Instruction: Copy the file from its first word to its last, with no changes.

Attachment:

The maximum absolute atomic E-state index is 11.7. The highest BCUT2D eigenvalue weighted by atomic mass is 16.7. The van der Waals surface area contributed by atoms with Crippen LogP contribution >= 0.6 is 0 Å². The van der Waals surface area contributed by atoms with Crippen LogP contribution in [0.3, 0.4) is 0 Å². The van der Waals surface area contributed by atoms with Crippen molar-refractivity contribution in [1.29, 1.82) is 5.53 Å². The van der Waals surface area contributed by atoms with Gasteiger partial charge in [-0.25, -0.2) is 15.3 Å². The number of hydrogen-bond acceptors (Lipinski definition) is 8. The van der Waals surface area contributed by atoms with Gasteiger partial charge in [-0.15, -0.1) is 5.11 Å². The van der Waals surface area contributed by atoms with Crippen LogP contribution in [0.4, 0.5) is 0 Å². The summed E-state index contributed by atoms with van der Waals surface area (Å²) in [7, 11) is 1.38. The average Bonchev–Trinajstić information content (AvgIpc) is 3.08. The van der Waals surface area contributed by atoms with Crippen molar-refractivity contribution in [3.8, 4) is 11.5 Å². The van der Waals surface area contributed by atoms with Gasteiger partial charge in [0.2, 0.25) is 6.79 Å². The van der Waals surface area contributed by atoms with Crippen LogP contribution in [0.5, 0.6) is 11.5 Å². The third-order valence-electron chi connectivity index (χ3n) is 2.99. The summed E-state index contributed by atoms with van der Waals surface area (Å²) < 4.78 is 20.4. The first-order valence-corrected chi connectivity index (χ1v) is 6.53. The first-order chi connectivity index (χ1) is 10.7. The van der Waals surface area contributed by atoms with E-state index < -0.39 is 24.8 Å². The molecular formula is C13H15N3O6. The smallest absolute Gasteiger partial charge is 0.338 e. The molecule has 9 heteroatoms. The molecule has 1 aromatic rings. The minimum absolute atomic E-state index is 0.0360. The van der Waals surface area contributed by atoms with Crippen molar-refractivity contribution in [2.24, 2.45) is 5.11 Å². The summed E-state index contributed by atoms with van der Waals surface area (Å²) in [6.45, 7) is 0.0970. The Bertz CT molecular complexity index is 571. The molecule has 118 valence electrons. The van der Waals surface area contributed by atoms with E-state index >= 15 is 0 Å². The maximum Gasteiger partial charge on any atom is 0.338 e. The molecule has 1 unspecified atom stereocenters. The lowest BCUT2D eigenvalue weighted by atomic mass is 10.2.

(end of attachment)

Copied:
The maximum absolute atomic E-state index is 11.7. The highest BCUT2D eigenvalue weighted by atomic mass is 16.7. The van der Waals surface area contributed by atoms with Crippen LogP contribution >= 0.6 is 0 Å². The van der Waals surface area contributed by atoms with Crippen LogP contribution in [0.3, 0.4) is 0 Å². The van der Waals surface area contributed by atoms with Crippen molar-refractivity contribution in [1.29, 1.82) is 5.53 Å². The van der Waals surface area contributed by atoms with Gasteiger partial charge in [-0.25, -0.2) is 15.3 Å². The number of hydrogen-bond acceptors (Lipinski definition) is 8. The van der Waals surface area contributed by atoms with Gasteiger partial charge in [-0.15, -0.1) is 5.11 Å². The van der Waals surface area contributed by atoms with Crippen LogP contribution in [0.4, 0.5) is 0 Å². The summed E-state index contributed by atoms with van der Waals surface area (Å²) in [7, 11) is 1.38. The average Bonchev–Trinajstić information content (AvgIpc) is 3.08. The van der Waals surface area contributed by atoms with Crippen molar-refractivity contribution in [3.8, 4) is 11.5 Å². The van der Waals surface area contributed by atoms with Gasteiger partial charge in [0.2, 0.25) is 6.79 Å². The van der Waals surface area contributed by atoms with Crippen LogP contribution in [0.5, 0.6) is 11.5 Å². The third-order valence-electron chi connectivity index (χ3n) is 2.99. The summed E-state index contributed by atoms with van der Waals surface area (Å²) < 4.78 is 20.4. The first-order valence-corrected chi connectivity index (χ1v) is 6.53. The first-order chi connectivity index (χ1) is 10.7. The van der Waals surface area contributed by atoms with E-state index < -0.39 is 24.8 Å². The molecular formula is C13H15N3O6. The smallest absolute Gasteiger partial charge is 0.338 e. The molecule has 9 heteroatoms. The molecule has 1 aromatic rings. The minimum absolute atomic E-state index is 0.0360. The van der Waals surface area contributed by atoms with Crippen molar-refractivity contribution in [2.24, 2.45) is 5.11 Å². The summed E-state index contributed by atoms with van der Waals surface area (Å²) in [6.45, 7) is 0.0970. The Bertz CT molecular complexity index is 571. The molecule has 118 valence electrons. The van der Waals surface area contributed by atoms with E-state index >= 15 is 0 Å². The maximum Gasteiger partial charge on any atom is 0.338 e. The molecule has 1 unspecified atom stereocenters. The lowest BCUT2D eigenvalue weighted by atomic mass is 10.2.